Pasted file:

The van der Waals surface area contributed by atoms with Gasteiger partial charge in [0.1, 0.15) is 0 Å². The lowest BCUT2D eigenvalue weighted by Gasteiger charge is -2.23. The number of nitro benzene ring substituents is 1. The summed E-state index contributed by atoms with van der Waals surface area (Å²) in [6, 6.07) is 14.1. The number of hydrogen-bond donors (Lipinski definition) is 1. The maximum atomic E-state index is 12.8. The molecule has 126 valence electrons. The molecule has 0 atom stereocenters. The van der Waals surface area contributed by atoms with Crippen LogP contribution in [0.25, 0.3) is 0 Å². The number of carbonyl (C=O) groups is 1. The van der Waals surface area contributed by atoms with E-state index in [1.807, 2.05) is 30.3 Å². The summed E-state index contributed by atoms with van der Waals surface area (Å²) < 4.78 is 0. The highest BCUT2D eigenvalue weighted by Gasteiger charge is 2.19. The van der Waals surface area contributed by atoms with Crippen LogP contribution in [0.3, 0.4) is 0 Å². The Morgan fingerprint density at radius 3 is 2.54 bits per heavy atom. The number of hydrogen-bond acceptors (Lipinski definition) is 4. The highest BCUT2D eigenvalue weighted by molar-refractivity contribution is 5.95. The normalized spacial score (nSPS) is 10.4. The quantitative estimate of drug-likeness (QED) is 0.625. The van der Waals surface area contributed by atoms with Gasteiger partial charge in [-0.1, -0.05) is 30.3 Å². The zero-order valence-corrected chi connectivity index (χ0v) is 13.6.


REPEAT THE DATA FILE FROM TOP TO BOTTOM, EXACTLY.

The van der Waals surface area contributed by atoms with Gasteiger partial charge in [0.1, 0.15) is 0 Å². The lowest BCUT2D eigenvalue weighted by Gasteiger charge is -2.23. The number of nitro benzene ring substituents is 1. The summed E-state index contributed by atoms with van der Waals surface area (Å²) in [6, 6.07) is 14.1. The number of hydrogen-bond donors (Lipinski definition) is 1. The maximum atomic E-state index is 12.8. The molecule has 126 valence electrons. The molecule has 0 atom stereocenters. The van der Waals surface area contributed by atoms with Crippen LogP contribution in [0.25, 0.3) is 0 Å². The number of carbonyl (C=O) groups is 1. The van der Waals surface area contributed by atoms with E-state index in [1.807, 2.05) is 30.3 Å². The summed E-state index contributed by atoms with van der Waals surface area (Å²) < 4.78 is 0. The highest BCUT2D eigenvalue weighted by Gasteiger charge is 2.19. The van der Waals surface area contributed by atoms with Crippen LogP contribution in [0.3, 0.4) is 0 Å². The Morgan fingerprint density at radius 3 is 2.54 bits per heavy atom. The number of hydrogen-bond acceptors (Lipinski definition) is 4. The highest BCUT2D eigenvalue weighted by molar-refractivity contribution is 5.95. The normalized spacial score (nSPS) is 10.4. The quantitative estimate of drug-likeness (QED) is 0.625. The van der Waals surface area contributed by atoms with Gasteiger partial charge in [-0.1, -0.05) is 30.3 Å². The zero-order valence-corrected chi connectivity index (χ0v) is 13.6.